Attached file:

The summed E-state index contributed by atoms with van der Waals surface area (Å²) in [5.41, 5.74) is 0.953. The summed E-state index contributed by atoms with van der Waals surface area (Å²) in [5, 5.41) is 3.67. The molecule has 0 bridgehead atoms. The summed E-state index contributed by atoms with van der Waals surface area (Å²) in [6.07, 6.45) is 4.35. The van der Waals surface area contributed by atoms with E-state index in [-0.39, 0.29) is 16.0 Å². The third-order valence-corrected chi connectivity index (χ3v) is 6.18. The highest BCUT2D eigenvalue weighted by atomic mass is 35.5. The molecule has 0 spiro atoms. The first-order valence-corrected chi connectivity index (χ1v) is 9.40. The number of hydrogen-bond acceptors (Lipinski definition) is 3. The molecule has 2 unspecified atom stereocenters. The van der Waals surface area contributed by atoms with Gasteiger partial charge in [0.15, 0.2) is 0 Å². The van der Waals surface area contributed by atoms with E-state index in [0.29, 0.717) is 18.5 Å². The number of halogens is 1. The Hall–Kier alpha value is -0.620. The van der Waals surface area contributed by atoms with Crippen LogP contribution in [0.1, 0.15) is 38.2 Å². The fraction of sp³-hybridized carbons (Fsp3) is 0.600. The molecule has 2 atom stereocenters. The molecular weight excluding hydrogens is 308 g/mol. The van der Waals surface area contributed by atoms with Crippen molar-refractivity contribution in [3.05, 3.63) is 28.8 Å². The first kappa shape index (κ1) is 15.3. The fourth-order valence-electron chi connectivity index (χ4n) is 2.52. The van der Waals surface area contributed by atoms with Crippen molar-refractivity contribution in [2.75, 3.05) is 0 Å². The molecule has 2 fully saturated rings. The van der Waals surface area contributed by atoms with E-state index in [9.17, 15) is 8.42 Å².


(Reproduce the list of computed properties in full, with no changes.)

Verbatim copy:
The summed E-state index contributed by atoms with van der Waals surface area (Å²) in [5.41, 5.74) is 0.953. The summed E-state index contributed by atoms with van der Waals surface area (Å²) in [5, 5.41) is 3.67. The molecule has 0 bridgehead atoms. The summed E-state index contributed by atoms with van der Waals surface area (Å²) in [6.07, 6.45) is 4.35. The van der Waals surface area contributed by atoms with E-state index in [-0.39, 0.29) is 16.0 Å². The third-order valence-corrected chi connectivity index (χ3v) is 6.18. The highest BCUT2D eigenvalue weighted by atomic mass is 35.5. The molecule has 0 spiro atoms. The first-order valence-corrected chi connectivity index (χ1v) is 9.40. The number of hydrogen-bond acceptors (Lipinski definition) is 3. The molecule has 2 unspecified atom stereocenters. The van der Waals surface area contributed by atoms with Gasteiger partial charge in [0.15, 0.2) is 0 Å². The van der Waals surface area contributed by atoms with E-state index in [0.29, 0.717) is 18.5 Å². The number of halogens is 1. The Hall–Kier alpha value is -0.620. The van der Waals surface area contributed by atoms with Crippen LogP contribution in [0.1, 0.15) is 38.2 Å². The fraction of sp³-hybridized carbons (Fsp3) is 0.600. The molecule has 2 atom stereocenters. The molecular weight excluding hydrogens is 308 g/mol. The van der Waals surface area contributed by atoms with Crippen molar-refractivity contribution in [3.05, 3.63) is 28.8 Å². The first kappa shape index (κ1) is 15.3. The fourth-order valence-electron chi connectivity index (χ4n) is 2.52. The van der Waals surface area contributed by atoms with Crippen molar-refractivity contribution in [2.75, 3.05) is 0 Å². The molecule has 2 fully saturated rings. The van der Waals surface area contributed by atoms with E-state index in [9.17, 15) is 8.42 Å².